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Joe Biden called Vladimir Putin a “war criminal” on Wednesday for the unfolding onslaught in Ukraine, where hospitals and maternity wards have been bombed.
But declaring someone a war criminal is not as simple as just saying the words. There are set definitions and processes for determining who is a war criminal and how they should be punished.
Here’s a look at how this all works:
Who is a war criminal?
The term applies to anyone who violates a set of rules adopted by world leaders known as the law of armed conflict. The rules govern how countries behave in times of war.
Those rules have been modified and expanded over the past century, drawn from the Geneva conventions in the aftermath of the second world war and protocols added later.
The rules aim to protect people not taking part in fighting and those who can no longer fight, including civilians such as doctors and nurses, wounded troops and prisoners of war. Treaties and protocols lay out who can be targeted and with what weapons. Certain weapons are prohibited, including chemical or biological agents.
What specific crimes make someone a war criminal?
The “grave breaches” of the conventions that amount to war crimes include wilful killing and extensive destruction and appropriation of property not justified by military necessity. Other war crimes include deliberately targeting civilians, using disproportionate force, using human shields and taking hostages.
The international criminal court (ICC) also prosecutes crimes against humanity committed in the context of “a widespread or systematic attack directed against any civilian population”. These include murder, extermination, forcible transfer, torture, rape and sexual slavery.
The most likely way that Putin could come to be defined as a war criminal is through the widely recognised legal doctrine of command responsibility. If commanders order or know or are in a position to know about crimes and did nothing to prevent them, they can be held legally responsible.
What are the paths to justice?
Generally, there are four paths to investigate and determine war crimes, though each one has limits. One is through the ICC.
A second option would be if the UN turns its work on the inquiry commission over to a hybrid international war crimes tribunal to prosecute Putin.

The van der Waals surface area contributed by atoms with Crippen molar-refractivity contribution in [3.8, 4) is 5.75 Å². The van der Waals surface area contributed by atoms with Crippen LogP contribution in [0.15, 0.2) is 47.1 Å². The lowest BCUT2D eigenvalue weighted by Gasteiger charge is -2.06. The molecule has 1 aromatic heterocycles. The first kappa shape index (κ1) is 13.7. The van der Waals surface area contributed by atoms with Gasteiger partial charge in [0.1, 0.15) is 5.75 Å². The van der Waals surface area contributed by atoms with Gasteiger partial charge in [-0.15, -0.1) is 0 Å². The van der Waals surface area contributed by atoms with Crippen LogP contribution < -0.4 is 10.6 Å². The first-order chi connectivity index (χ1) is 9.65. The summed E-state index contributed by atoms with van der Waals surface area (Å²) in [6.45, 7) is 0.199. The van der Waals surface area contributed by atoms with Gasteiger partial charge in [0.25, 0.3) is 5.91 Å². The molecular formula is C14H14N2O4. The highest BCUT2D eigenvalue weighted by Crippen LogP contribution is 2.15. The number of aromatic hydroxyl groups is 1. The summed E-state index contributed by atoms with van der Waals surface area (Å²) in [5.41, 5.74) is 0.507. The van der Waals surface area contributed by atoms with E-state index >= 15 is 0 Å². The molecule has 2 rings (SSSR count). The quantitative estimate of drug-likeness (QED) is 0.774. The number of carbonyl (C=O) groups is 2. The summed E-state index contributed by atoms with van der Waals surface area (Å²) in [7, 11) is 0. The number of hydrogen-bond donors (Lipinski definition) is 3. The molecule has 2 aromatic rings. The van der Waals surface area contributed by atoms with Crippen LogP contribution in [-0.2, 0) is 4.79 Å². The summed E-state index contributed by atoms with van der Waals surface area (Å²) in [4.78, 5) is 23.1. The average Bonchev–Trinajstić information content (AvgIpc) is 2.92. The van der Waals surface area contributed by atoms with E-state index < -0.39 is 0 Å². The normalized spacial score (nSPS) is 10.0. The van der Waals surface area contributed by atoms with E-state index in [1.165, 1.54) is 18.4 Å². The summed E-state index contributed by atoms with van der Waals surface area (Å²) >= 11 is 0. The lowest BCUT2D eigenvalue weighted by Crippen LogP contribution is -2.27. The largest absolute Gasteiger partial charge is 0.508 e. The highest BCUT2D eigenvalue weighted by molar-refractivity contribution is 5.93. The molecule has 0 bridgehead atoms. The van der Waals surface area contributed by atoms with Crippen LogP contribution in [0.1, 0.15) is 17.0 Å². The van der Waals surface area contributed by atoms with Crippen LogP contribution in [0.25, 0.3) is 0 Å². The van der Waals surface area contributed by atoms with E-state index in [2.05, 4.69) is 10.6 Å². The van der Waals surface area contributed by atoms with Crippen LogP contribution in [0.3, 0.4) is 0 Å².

A third would be to create a tribunal or court to try Putin by a group of interested or concerned states and groups, such as Nato, the EU and the US. The military tribunals at Nuremberg against Nazi leaders are an example.
Finally, some countries have their own laws for prosecuting war crimes. Germany, for example, is already investigating Putin. The US does not have such a law, but the justice department has a section that focuses on acts including international genocide, torture, recruitment of child soldiers and female genital mutilation.
Where might Putin be put on trial?
It is not clear. Russia does not recognise the jurisdiction of the ICC and would not send any suspects to the court’s headquarters in The Hague, Netherlands. The US does not recognise the authority of the court either. Putin could be tried in a country chosen by the UN or by a consortium of concerned countries. But getting him there would be difficult.
Have national leaders been prosecuted in the past?
Yes. From the tribunals in Nuremberg and Tokyo to more recent ad hoc hearings, senior leaders have been prosecuted for their actions in countries including Bosnia, Cambodia and Rwanda.
The former Yugoslav leader Slobodan Milošević was put on trial by a UN tribunal in The Hague for fomenting bloody conflicts as Yugoslavia crumbled in the early 1990s. He died in his cell before the court could reach a verdict. His Bosnian Serb ally Radovan Karadžić and the Bosnian Serb military leader, Gen Ratko Mladić, were successfully prosecuted and are serving life sentences.
The former Liberian president Charles Taylor was sentenced to 50 years after being convicted of sponsoring atrocities in neighbouring Sierra Leone. Chad’s former dictator Hissène Habré, who died last year, was the first former head of state to be convicted of crimes against humanity by an African court. He was sentenced to life.